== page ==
• The Vessel, New York City’s Newest Tourist Trap, Plans to Use Your Photos as Marketing Fodder

    Date:20 March 2019 Author: Brendon Petersen Tags:, , ,

    The crowning attraction of New York City’s new luxury neighborhood Hudson Yards is a weird geometric structure called the Vessel, which looms over the 28-acre complex in midtown Manhattan like a giant honeycomb.

    The Vessel is pure selfie-bate: With crisscrossing staircases that meander into the sky, it’s a blatant tourist trap that cries out for Instagram. And therein lies the problem: According to Gothamist, Hudson Yards already claims full rights to any photos taken by visitors in the Vessel’s immediate vicinity.

    Two clauses wedged into Hudson Yards terms and conditions page (which visitors agree to by stepping on the property) spell out the rule, basically explaining that although you technically retain ownership of your photos, any image featuring or relating to the Vessel can be used by Hudson Yards for marketing promotions. In addition, the company claims the right to use your likeness, name, and voice however it sees fit to further hype its “$200 million staircase that doesn’t actually go anywhere.”

    Here’s how the company justifies using its visitors’ random photos as free marketing fodder:

    MY NAME AND LIKENESS. If I appear in, create, upload, post, or send any photographs, audio recordings, or video footage depicting or relating to the Vessel, I grant to Company the unrestricted, worldwide, royalty-free, perpetual right and license (with the right to transfer or sublicense) to use my name, likeness, voice, and all other aspects of my persona for the purpose of operating, developing, providing, promoting, advertising, and improving the Vessel or any other products or services provided by Company or its sublicensees (in either case, now known or later developed). I understand I will not be entitled to any compensation from the Company, its affiliates, or its business partners if my name, likeness, or voice is used in the Vessel’s marketing and promotions, whether on Company’s website, social media channels, or otherwise.

    MY CONTENT. If I create, upload, post or send any photographs, audio recordings, or video footage depicting or relating to the Vessel, I grant to Company and its affiliates the irrevocable, unrestricted, worldwide, perpetual, royalty-free, sublicensable, and transferable right and license to use, display, reproduce, perform, modify, transmit, publish, and distribute such photographs, audio recordings, or video footage for any purpose whatsoever in any and all media (in either case, now known or developed later). I further authorize Company to store such images on a database and transfer such images to third parties in conjunction with security and marketing procedures undertaken by the Vessel. Such usage and storage shall be in line with the Privacy Policy at all times. I will not exploit any photographs, audio recordings, or video footage of the Vessel for any commercial purpose without Company’s prior written consent.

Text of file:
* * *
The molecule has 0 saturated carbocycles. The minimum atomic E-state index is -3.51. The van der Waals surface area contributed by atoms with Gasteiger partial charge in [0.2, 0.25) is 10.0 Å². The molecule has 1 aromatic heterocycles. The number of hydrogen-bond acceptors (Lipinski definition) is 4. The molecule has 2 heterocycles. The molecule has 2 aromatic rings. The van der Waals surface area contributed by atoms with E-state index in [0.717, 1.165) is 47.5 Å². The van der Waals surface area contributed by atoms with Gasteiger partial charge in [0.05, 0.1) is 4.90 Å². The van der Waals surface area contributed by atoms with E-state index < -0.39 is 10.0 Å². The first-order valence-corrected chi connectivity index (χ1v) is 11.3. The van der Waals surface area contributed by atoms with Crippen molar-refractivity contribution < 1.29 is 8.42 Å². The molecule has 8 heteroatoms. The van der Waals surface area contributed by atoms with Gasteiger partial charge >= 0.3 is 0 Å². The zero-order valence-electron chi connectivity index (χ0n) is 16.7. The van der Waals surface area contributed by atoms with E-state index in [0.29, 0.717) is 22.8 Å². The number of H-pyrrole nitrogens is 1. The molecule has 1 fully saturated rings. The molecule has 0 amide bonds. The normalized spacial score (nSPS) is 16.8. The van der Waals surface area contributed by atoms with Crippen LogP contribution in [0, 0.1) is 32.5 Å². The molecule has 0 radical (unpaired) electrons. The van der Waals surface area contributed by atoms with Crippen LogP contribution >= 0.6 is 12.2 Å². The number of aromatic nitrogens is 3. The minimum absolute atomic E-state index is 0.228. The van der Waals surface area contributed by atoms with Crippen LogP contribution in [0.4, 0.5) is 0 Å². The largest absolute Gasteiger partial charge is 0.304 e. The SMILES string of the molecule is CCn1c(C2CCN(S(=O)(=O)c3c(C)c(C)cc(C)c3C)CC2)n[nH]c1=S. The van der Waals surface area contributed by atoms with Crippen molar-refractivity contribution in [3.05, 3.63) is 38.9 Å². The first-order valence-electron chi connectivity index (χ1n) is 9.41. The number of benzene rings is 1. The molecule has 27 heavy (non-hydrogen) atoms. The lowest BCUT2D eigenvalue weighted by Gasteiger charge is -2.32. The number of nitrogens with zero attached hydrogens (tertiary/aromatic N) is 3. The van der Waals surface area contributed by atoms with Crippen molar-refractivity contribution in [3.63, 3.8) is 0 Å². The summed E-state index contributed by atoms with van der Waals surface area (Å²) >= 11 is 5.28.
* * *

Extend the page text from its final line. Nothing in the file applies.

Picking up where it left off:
You might not be surprised, that in the age of ubiquitous smartphone cameras, that such a blatant seizure of personal property could be viewed as fair game for a private company to gobble up and promote for its own commercial gain. Mickey H. Osterreicher, General Counsel for the National Press Photographers Association, explained to Gothamist that Hudson Yards isn’t claiming ownership of your photos, but rather an “extremely broad license” to do whatever it sees fit.

    He said:

    “It’s one thing when you go to the theater, they say there’s no photography allowed. But to allow you to take pictures but then say that you can’t use them commercially, which is understandable, but to say you are granting them a license to use commercially, that’s quite an overreach.”

    Others have expressed dismay at the decision: James Grimmelmann, a Cornell University professor and lawyer, called the move a “bad decision” and a “poorly drafted clause” on Twitter.

    One of the more alarming aspects of the terms and conditions page pertains to the storage of photos on a Hudson Yards database that can then be licensed to third parties.

    Gizmodo first noticed the section, which states:

    I further authorize Company to store such images on a database and transfer such images to third parties in conjunction with security and marketing procedures undertaken by the Vessel.

    In the wake of attention from media outlets and legal experts, Hudson Yards has attempted to amend—or at least walk back—some of the policy, with a spokesperson telling Gothamist that it stems largely from Hudson Yards’ social media strategy.

    The spokesperson said:

    “The intent of the policy is to allow Hudson Yards to amplify and re-share photos already shared on individual social channels through our website and social channels. This is a practice utilized at nearly all major attractions and we wanted to over communicate, be transparent and disclose to all users. We are refining the language to be more clear.”

    With the situation murky at Hudson Yards, you might want to steer clear of the Vessel, which seems more like a vessel for privacy violation than anything else so far.

    Source: GothamistGizmodo

     

    Originally published on Popular Mechanics

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